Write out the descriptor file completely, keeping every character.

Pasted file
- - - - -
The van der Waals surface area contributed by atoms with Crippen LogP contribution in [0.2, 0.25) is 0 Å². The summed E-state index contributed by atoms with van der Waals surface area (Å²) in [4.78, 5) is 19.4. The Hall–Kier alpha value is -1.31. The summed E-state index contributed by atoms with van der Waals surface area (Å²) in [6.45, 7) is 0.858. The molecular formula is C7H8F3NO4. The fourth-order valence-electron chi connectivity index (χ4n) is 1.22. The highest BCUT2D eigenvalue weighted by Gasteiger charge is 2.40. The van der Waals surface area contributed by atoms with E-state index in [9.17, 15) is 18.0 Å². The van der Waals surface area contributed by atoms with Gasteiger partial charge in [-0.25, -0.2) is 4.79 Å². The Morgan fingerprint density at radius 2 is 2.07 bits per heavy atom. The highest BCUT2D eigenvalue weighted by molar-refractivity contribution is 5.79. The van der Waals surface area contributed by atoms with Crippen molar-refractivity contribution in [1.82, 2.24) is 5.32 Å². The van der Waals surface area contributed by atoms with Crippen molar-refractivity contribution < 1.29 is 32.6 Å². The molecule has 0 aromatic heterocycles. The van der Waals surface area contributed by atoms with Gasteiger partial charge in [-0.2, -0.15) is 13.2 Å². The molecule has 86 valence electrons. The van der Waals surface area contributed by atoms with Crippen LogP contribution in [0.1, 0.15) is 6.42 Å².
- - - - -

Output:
The van der Waals surface area contributed by atoms with Crippen LogP contribution in [0.2, 0.25) is 0 Å². The summed E-state index contributed by atoms with van der Waals surface area (Å²) in [4.78, 5) is 19.4. The Hall–Kier alpha value is -1.31. The summed E-state index contributed by atoms with van der Waals surface area (Å²) in [6.45, 7) is 0.858. The molecular formula is C7H8F3NO4. The fourth-order valence-electron chi connectivity index (χ4n) is 1.22. The highest BCUT2D eigenvalue weighted by Gasteiger charge is 2.40. The van der Waals surface area contributed by atoms with E-state index in [9.17, 15) is 18.0 Å². The van der Waals surface area contributed by atoms with Gasteiger partial charge in [-0.25, -0.2) is 4.79 Å². The Morgan fingerprint density at radius 2 is 2.07 bits per heavy atom. The highest BCUT2D eigenvalue weighted by molar-refractivity contribution is 5.79. The van der Waals surface area contributed by atoms with Crippen molar-refractivity contribution in [1.82, 2.24) is 5.32 Å². The van der Waals surface area contributed by atoms with Crippen molar-refractivity contribution < 1.29 is 32.6 Å². The molecule has 0 aromatic heterocycles. The van der Waals surface area contributed by atoms with Gasteiger partial charge in [-0.2, -0.15) is 13.2 Å². The molecule has 86 valence electrons. The van der Waals surface area contributed by atoms with Crippen LogP contribution in [0.1, 0.15) is 6.42 Å².